Of special interest about this study is the use of sociometric network data from over 100 public health and emergency management agencies to assess inter-organizational network connections. Inter-organizational networks consist of the relational ties among organizations and the overall structure resulting from those interconnections. An inter-organizational network approach reveals the degree of integration or fragmentation of service delivery existing among organizations. Integration refers to the extent of interconnectedness among organizations, and service delivery outcomes are often shown improved with greater integration[7,8]. Network analysis can also provide insight into which organizations are more influential or prominent in the overall system. Central actors are seen as those actors that are more involved or prominent in the network. This form of centrality is not the result of organizational perceptions. Instead, it emerges from how the various organizations identify the types of connections they have to other specific organizations. In this regard, centrality can be distinguished between in-degree and out-degree centrality. In-degree centrality measures the connections that an organization receives from others within the network while out-degree centrality measures the connections that an organization sends to or reports having to other agencies within the network.
Given the greater costs and higher respondent burden associated with administering and completing an inter-organizational network questionnaire, information gleaned from this analysis could be invaluable for the development of questionnaires that provide similar information but are less costly and have a lower respondent burden. If we can show that perceived connectivity parallels actual network connectivity, then the results of this work could offer an effective and timely means of assessing organizational connectivity, a critical component of public health preparedness, without the need for formal network analysis.
The current work used data collected through the "Public Health Preparedness and Responsiveness in Alberta: An Inter-Organizational Relations Study of Public Health Preparedness and Response Networks" research project. Using a stratified random sampling technique, 595 organizations geographically spread across four jurisdictional levels (provincial, regional, city, and town/village) were invited to complete an online questionnaire. In an initial census, these organizations were identified as potentially playing a role in public health preparedness or emergency management within the province. Email and regular mail invitations were sent to organizational representatives who were asked to select the most appropriate person in their organization to complete the online questionnaire.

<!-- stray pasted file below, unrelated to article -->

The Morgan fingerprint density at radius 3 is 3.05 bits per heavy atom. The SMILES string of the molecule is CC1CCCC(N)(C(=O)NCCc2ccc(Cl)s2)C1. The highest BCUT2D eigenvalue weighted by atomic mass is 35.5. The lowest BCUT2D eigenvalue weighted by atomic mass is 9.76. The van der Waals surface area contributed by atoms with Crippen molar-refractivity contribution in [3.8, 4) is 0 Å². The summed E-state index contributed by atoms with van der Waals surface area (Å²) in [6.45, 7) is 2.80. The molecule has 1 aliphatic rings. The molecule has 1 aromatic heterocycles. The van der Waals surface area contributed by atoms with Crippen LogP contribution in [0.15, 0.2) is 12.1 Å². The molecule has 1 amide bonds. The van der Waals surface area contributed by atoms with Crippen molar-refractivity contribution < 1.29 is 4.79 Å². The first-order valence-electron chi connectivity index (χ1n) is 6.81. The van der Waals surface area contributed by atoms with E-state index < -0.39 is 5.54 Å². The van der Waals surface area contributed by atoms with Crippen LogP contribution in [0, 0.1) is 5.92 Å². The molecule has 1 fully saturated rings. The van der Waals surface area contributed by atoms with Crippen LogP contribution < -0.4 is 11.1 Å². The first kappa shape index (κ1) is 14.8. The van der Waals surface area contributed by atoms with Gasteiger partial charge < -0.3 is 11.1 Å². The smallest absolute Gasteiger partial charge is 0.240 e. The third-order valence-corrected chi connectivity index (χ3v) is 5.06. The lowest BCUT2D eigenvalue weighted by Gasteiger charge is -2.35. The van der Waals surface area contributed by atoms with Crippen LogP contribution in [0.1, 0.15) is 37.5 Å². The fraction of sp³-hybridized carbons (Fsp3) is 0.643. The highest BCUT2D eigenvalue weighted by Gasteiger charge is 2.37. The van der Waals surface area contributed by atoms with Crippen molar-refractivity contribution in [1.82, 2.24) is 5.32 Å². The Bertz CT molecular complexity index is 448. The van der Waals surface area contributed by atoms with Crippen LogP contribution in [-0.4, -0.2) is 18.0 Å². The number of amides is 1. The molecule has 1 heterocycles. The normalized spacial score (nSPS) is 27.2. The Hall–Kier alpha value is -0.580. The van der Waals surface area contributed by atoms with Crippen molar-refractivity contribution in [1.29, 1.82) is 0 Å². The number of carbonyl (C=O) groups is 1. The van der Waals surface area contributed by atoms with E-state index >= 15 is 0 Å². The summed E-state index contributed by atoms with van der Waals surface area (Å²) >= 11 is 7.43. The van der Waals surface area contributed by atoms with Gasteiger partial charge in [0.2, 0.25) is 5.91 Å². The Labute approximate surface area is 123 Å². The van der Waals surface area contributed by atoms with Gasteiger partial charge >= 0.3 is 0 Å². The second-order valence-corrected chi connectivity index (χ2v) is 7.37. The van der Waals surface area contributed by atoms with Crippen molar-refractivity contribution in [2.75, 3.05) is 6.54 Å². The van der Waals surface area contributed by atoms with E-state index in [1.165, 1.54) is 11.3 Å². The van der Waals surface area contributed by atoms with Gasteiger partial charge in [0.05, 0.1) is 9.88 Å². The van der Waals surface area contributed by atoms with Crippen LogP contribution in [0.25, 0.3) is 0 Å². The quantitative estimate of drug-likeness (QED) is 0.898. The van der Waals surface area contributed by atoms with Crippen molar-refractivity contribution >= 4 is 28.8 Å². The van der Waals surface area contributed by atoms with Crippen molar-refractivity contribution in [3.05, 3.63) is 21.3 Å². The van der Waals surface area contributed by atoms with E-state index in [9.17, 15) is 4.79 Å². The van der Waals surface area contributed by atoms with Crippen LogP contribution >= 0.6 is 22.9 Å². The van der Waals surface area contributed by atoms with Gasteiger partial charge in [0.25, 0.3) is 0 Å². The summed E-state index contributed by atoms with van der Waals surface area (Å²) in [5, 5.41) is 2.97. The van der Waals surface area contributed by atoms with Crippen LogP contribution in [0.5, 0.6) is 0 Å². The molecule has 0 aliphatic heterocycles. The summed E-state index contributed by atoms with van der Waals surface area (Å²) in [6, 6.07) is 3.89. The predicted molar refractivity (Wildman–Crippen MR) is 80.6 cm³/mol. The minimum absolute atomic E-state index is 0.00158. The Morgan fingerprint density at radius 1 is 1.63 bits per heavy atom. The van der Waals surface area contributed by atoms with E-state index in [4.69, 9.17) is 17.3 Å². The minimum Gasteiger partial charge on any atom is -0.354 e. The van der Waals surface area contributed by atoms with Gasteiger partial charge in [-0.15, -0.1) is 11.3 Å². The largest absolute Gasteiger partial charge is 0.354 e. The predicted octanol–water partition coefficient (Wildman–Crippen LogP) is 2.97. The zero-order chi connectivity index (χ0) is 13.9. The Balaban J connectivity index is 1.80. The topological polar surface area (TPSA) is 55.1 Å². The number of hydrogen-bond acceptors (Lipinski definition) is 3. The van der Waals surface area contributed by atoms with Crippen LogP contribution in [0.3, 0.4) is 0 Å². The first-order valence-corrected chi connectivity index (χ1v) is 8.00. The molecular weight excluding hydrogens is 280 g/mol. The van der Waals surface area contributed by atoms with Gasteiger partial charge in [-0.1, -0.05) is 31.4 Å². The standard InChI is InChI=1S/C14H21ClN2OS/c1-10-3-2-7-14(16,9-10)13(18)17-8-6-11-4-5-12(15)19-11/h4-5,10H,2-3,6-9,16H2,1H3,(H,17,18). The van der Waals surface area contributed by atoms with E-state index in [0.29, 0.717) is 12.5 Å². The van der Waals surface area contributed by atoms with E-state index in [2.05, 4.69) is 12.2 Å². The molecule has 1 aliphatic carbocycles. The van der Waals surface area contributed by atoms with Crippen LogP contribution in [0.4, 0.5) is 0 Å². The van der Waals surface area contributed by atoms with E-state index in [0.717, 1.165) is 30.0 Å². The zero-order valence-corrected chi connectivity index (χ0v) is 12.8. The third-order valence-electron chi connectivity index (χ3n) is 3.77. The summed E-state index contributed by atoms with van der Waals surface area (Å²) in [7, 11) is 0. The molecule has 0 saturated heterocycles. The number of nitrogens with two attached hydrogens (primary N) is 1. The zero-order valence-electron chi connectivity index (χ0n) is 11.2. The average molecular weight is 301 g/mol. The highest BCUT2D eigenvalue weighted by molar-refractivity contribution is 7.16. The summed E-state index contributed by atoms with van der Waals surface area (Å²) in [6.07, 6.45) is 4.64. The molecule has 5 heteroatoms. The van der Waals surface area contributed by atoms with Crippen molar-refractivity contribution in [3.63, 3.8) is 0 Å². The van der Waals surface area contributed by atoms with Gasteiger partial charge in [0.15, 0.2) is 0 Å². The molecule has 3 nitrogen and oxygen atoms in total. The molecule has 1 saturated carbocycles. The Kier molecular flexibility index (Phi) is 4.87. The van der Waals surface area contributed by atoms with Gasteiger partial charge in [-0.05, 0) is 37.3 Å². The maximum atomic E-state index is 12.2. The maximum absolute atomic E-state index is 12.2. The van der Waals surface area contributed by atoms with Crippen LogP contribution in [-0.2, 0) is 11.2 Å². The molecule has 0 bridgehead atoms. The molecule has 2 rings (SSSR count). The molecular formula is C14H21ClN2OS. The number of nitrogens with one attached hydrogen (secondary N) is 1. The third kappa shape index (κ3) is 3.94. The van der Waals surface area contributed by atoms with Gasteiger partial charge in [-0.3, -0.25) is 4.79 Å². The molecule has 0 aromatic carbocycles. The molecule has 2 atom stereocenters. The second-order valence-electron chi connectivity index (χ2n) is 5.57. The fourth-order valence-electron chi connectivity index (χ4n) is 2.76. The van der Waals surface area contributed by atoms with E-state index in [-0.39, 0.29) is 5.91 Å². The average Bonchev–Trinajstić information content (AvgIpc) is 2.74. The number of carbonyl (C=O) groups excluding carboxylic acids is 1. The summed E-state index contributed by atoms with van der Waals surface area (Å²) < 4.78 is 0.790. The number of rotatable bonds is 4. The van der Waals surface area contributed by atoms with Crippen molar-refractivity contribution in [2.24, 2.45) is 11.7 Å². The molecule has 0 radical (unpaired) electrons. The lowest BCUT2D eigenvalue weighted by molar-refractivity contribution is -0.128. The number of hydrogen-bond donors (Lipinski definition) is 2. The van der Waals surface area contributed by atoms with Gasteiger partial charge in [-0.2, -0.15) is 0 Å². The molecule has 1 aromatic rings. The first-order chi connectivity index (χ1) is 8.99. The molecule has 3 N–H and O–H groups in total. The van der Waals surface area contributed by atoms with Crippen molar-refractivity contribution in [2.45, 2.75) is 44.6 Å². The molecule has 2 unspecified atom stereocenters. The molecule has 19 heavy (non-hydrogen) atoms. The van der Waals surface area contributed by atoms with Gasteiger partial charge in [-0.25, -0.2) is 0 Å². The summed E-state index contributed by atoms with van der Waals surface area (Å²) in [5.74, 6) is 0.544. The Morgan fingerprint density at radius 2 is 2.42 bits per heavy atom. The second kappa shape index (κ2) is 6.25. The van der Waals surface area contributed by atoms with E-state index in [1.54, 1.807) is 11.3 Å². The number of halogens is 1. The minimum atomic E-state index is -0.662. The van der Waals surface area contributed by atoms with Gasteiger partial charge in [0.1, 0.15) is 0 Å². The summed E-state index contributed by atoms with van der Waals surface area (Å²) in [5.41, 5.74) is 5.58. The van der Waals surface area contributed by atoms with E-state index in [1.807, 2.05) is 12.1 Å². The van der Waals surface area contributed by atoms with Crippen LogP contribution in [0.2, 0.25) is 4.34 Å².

The online organizational questionnaire was developed specifically for this study to assess public health preparedness in Alberta (see Additional file 1). Questionnaires were completed between November 2007 and April 2008. The questionnaire asked organizational representatives about the general characteristics of organizations, subjective assessments of the institutional environment, and general perceptions of their system and organizational connectivity, and inter-organizational network relations. A roster approach, in which organizations were provided with a listing of organizations with which they may have relations, was used to collect sociometric network data. To facilitate response ease, the listing of 595 organizations was first divided into jurisdictional and geographical areas. All respondents were first asked if they had ties to organizations at provincial, sub-provincial, and city levels. Respondents were then asked if they had formal ties to any organizations within separate town/village areas grouped according to geographical area. If they responded yes, they were presented the listing of organizations within the town/village areas that they selected. Representatives identified those organizations at each level with which their own organization had ties in terms of formal and informal relationships and information sharing in relation to pandemic influenza. Formal ties were those in which written responsibilities and obligations had been developed. Informal ties were those in which communication occurred between agencies without official responsibilities or written obligations.